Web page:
This means that Apple might change iOS update rule and allow iOS 9 to be available for iPhone 4s and iPad mini.

      This is highly important, because even with quicker iOS 8.3 update, those devices still work noticeably slower than iOS 5/6 which was ran on them initially.

      So, now, it is not “it just works”, it is “it just works (slowly)” — not a quality solution for newcomers to Apple ecosystem.

      Thus lets hope that iOS 9 will be available for those older devices, and it will increase speed of operations, as the hearsay suggests.

    2. I’ve been noting the quality slippage, loss of user focus, atrocious interface decisions, and bloated software “features” at Apple for several years. Thanks for finally admitting that you agree with me.

      We can only hope that Apple has moved Ive away from the software interfaces for good.

      Maybe Apple could also retire 32 bit support in iOS9. It is time.

  2. Gee… ya think?
    Why the hell didn’t they do that in the first place?
    Oh and F*cking fix iTunes will you. As it is, it’s SHEIT!
    Why can’t I see all my devices connected AT ALL TIMES in the side bar? Why is it only in “Playlist View” that I can do so? STOOPID!!!!

  3. The annual major upgrades are simply not enough time in between to add new features, mesh the OSes to new hardware, and keep QC up. I would rather see Apple slow down the pace of upgrades and focus on quality and new features. Plus, why can’t new features be added in a .5 update? Why do we need a major version upgrade every year?

    1. Users don’t need a major version every year, and they aren’t asking for it either.

      But remember that Apple isn’t the scrappy underdog anymore. Look how Apple has turned its back on its longtime users and people who relied on its hardware and software only to be left without an Apple solution (Aperture, X-Serve, first gen iPads, etc). Without warning, Apple just abandons its support. Who does this please? Not users. Oh, no, look instead what great lengths Apple has gone to in order to please Wall Street. Apple takes out loans it doesn’t need. to please those greedy bandits. Instead of more vertical integration or retail or manufacturing or R&D, Apple has spent more money on buoying its stock price than anything else.

      Likewise, its software development seems more designed to move stock price than it is to please end users. The annual announcements from Apple are not driven by engineering but rather by Cook’s need to please his financial masters, and it shows up in the quality of the product. It’s a good thing that Apple didn’t charge for Yosemite, because it’s not worth a dime.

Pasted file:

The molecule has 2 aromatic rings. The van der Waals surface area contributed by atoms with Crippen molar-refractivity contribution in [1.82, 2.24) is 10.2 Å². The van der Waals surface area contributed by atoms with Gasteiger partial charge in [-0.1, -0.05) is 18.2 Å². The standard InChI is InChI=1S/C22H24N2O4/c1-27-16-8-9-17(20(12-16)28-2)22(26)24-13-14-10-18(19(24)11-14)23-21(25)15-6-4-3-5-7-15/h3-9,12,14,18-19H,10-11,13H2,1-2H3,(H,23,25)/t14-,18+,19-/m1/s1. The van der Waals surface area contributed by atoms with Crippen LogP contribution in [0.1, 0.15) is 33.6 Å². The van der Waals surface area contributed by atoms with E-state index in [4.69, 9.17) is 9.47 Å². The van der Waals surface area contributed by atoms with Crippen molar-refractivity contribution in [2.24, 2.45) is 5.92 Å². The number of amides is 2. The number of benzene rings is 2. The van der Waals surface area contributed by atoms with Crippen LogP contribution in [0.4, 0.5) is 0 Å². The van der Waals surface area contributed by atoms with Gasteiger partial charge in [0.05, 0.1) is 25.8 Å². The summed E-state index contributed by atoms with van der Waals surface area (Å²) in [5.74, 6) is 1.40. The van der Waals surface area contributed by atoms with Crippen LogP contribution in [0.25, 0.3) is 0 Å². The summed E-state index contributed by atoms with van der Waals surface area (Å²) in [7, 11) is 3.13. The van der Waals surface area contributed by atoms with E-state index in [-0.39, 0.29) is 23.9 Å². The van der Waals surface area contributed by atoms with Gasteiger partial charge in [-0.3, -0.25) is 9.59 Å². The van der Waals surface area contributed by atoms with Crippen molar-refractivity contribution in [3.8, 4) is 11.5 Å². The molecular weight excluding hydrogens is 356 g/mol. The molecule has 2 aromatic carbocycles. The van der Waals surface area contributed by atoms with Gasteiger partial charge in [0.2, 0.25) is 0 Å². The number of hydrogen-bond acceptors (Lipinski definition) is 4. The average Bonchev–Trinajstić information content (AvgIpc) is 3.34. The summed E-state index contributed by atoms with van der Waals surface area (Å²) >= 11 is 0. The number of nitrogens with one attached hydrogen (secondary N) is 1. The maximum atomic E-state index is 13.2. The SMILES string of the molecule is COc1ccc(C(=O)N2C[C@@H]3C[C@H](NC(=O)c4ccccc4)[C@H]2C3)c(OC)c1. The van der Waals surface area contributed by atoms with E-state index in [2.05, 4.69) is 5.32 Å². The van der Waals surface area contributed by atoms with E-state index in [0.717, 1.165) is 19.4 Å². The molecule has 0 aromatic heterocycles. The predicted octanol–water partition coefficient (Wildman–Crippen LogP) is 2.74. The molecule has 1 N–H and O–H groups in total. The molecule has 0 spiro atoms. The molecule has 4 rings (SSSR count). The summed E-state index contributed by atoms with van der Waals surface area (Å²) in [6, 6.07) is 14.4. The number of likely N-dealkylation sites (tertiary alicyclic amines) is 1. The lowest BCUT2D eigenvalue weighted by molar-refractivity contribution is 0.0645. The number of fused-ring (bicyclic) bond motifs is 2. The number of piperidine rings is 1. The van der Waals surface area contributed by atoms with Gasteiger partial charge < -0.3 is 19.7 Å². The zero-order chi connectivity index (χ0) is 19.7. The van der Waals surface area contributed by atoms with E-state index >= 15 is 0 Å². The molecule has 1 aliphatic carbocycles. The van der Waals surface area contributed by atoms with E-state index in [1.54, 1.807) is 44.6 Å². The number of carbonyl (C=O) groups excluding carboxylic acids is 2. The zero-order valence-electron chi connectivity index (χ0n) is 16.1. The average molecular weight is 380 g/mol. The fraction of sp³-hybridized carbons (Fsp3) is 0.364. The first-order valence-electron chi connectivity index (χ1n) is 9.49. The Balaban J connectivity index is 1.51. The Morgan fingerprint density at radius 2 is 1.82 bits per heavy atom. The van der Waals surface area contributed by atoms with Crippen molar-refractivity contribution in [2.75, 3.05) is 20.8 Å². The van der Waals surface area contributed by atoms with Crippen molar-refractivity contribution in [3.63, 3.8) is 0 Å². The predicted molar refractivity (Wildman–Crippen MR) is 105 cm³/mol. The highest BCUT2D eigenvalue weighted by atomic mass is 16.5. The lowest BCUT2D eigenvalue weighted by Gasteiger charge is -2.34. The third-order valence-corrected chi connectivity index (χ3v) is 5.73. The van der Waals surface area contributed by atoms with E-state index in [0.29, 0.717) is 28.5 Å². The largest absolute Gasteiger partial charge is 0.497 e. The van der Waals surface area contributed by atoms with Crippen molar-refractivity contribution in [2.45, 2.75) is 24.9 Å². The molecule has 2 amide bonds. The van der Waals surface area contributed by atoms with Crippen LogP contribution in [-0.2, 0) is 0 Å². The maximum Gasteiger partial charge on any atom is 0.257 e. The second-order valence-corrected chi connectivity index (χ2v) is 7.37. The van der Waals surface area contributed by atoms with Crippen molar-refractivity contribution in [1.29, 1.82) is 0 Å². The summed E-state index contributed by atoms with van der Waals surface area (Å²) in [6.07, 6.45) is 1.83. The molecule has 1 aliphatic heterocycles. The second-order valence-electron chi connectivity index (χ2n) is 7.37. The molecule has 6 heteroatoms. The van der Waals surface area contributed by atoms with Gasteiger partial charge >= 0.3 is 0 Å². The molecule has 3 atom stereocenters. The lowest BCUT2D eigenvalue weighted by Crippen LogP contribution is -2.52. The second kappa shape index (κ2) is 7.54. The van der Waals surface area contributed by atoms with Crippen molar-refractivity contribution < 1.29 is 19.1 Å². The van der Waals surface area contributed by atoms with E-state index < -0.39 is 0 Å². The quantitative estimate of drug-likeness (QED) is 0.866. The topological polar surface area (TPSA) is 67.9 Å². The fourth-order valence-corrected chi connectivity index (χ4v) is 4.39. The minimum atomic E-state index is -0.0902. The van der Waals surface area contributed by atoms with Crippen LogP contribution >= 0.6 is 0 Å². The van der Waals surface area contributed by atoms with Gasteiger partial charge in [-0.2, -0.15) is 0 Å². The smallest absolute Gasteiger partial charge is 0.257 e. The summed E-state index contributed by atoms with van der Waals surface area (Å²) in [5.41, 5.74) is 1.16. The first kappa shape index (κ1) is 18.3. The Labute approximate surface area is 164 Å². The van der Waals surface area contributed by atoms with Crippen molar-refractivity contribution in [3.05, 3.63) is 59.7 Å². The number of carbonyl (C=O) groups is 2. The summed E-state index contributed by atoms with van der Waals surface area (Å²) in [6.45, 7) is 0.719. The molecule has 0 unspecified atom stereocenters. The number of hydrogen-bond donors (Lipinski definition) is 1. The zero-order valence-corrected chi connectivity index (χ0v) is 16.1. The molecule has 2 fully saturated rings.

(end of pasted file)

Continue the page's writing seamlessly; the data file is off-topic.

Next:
After several years of promising much and then delivering relatively buggy products late — sometimes very late, it’s clear that Apple isn’t being motivated by the same software quality standards that prevailed ~6 years ago when Snow Leopard was released.

      That’s the sad truth. If you think you’re more efficient using any version of OS X since Snow Leopard, please explain how.

  4. A friend of mine once put it very well…

    “Why is it there’s never time to do it RIGHT, but there’s always time to DO IT OVER?”

    That one question redirected my life and work; hopefully I can stop suggesting the IT JUST WORKS should be removed from the lexicon.

  5. Glad to hear!!! If true, I am hoping to upgrade to OS X 10.11 from Mavericks.

    There was an author – and I can not find the source – who essentially said if OS X 10.11 focused more on new features rather than improvements, Apple might as well name 10.11 “Death Valley”. 😝

    1. I agree with your three points but it should be at the core of all new features. If it’s not secure, stable, and fast then it’s broken and you are wasting my time and jeopardizing my very life.

  6. And please, please, fix the godawful ‘flat’ look….

    Since Ive took over UI design, usability has gone down the pan for anyone with less than 20/20 vision

  7. I am totally in agreement with mdn on their take. Out of all the iOS versions iOS 8 has been my biggest complaint. It constantly crashes on my brand new iPhone 6 plus. I have to constantly restart messages around 1 time a day because I can’t forward other messages to other people. Super annoying.